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SOCIALLY RESPONSIBLE INVESTING - BUSTING THE MYTHS

| July 12, 2018
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Investors today, more than ever before, have become increasingly interested in aligning their investment strategies with their own personal beliefs and values.  This pervasive trend in the investment world is the fundamental reason why socially responsible, or ESG (Environmental, Social, Governance), investing has become one of the most popular and fastest growing investment trends in the past decade.  But just what do we mean by socially responsible or ESG Investing?

Due to its explosive growth in popularity the term ESG investing has become somewhat of a buzzword for any type of investment strategy that uses some form of “sustainability” factors, or other ethical considerations, in the investment decision-making process.  Very simply stated: ESG is a set of pre-defined criteria (that is related to environmental, social, and/or governance factors) that both investors and businesses utilize to analyze potential financial investments.  To put it another way, by utilizing ESG criteria as their inputs, investors are able to engage in socially responsible investing (SRI) and businesses have the ability to engage in activities that bolster corporate social responsibility (CSR).  For the sake of clarity, we will use the term “SRI/ESG investing” as an all-encompassing phrase for both SRI and ESG.

The History of Socially Responsible Investing

ESG investing traces its roots all the way back to biblical times, when Jewish law specified practices about ethical investing. The Qur’an and Islamic teachings also included guidelines for Halal or Shariah-compliant investing, which focused on moral values and required that investors avoid certain types of investments.

The modern history of ESG investing dates back to the 1960s. A series of social and political concerns regarding the Vietnam War, civil rights, environment pollution and women equality served to escalate awareness and action regarding issues of social responsibility and accountability.

In the 1980s, the practice of ESG investing took center stage as universities, churches, and municipalities focused on investment strategies that excluded exposure to South Africa, as it was in the midst on dismantling the racist system of apartheid. Then, with environmental disasters such as Chernobyl and Exxon Valdez, the environment and energy became hot-button issues for investors across the globe.

In recent years, school shootings, human rights, gender identity awareness, governance-based corporate scandals, and safe and healthy working conditions in factories that produce goods for U.S. consumption have become rallying points for investors with dual objectives for their investment capital. Most recently, the climate crisis has awakened investors to opportunities inherent in directing investment capital towards clean tech and clean energy.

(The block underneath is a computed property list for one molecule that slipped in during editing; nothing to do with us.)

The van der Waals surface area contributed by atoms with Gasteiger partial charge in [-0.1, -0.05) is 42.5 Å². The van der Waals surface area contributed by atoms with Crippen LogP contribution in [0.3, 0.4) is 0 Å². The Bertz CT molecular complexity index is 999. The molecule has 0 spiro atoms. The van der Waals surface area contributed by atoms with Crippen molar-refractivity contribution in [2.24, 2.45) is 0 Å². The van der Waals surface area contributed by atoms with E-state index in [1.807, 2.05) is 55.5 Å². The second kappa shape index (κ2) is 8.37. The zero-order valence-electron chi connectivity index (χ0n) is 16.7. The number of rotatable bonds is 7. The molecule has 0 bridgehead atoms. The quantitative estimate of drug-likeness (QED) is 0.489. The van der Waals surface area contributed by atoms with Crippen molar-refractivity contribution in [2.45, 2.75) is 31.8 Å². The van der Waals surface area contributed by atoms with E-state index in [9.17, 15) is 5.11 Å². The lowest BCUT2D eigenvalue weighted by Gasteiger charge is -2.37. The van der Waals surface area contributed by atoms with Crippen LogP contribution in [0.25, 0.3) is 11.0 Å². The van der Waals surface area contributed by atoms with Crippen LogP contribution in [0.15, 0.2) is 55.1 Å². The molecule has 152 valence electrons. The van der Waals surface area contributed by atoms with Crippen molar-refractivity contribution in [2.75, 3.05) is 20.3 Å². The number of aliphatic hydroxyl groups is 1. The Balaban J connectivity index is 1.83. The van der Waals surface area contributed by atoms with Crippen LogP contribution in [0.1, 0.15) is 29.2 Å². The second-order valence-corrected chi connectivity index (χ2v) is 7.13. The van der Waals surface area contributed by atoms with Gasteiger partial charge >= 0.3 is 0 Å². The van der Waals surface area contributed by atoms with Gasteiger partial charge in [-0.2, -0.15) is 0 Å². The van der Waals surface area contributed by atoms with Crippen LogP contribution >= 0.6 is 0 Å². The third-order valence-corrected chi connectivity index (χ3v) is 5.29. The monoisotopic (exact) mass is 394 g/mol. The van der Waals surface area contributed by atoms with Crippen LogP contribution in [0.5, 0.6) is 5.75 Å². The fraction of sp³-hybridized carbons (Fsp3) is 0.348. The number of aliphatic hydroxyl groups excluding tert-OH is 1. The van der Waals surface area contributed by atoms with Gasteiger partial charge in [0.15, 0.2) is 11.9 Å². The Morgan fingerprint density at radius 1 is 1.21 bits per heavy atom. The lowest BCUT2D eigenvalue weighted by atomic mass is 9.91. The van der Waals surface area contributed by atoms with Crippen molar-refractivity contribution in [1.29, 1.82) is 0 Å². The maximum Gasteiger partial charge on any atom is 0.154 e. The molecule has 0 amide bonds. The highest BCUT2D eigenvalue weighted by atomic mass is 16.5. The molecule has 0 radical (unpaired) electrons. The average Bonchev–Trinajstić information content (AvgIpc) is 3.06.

Busting the Myths

Myth: Socially responsible investors sacrifice performance in exchange for upholding their personal values.

Fact:  Substantial research has been performed to better understand any potential trade-offs between long-run performance and the utilization of positive/negative socially responsible screens.  This research has included the traditional exclusionary approach.  Ultimately, little evidence has been found that would support the argument that this style of investing hurts performance.  In fact, most studies show either a neutral or positive effect.  It is possible that sustainable or socially responsible investing can lead to outperformance, due to the consideration of ESG issues that steer investment analysts to focus on factors and issues that may not receive equal attention under the lens of traditional financial analysis.

Researchers at the University of Oxford analyzed 200 studies, reports, and articles on sustainability.  Based on their research, they found that on a firm level:

  • 90% of the study shows that sound sustainability standard lowers the cost of capital in companies.
  • 88% of the research shows that solid ESG practices result in better operational performance.
  • 80% of the studies demonstrate that stock price performance is positively influenced by good sustainability practices.

Lastly, a Morgan Stanley study of US domiciled mutual funds and Separately Managed Accounts (SMAs) concluded that sustainable investments usually met and often exceeded the performance of comparable traditional investments, both on an absolute and also risk-adjusted basis.

Myth: Investors that prioritize sustainable strategies have an extremely limited investment universe.

It is estimated that in 2016, United States asset managers utilized ESG criteria in the investment of $8.7TN, a notable 33% increase from 2014.  The increased use of SRI/ESG screens within the financial industry is a clear reflection of the rising popularity and wide spread acceptance of this “new” form of investing.  The trend is evident, an ever-growing number of investors want to invest their dollars in a way that more closely represents their personal values.  By proactively choosing to invest in certain companies, and altogether avoiding other companies, the flow of funds can act as a powerful way to persuade and influence the behavior of corporate management.  In fact, we have already witnessed a growing number of CEOs realize that it is in their companies’ best interest to adopt socially responsible practices.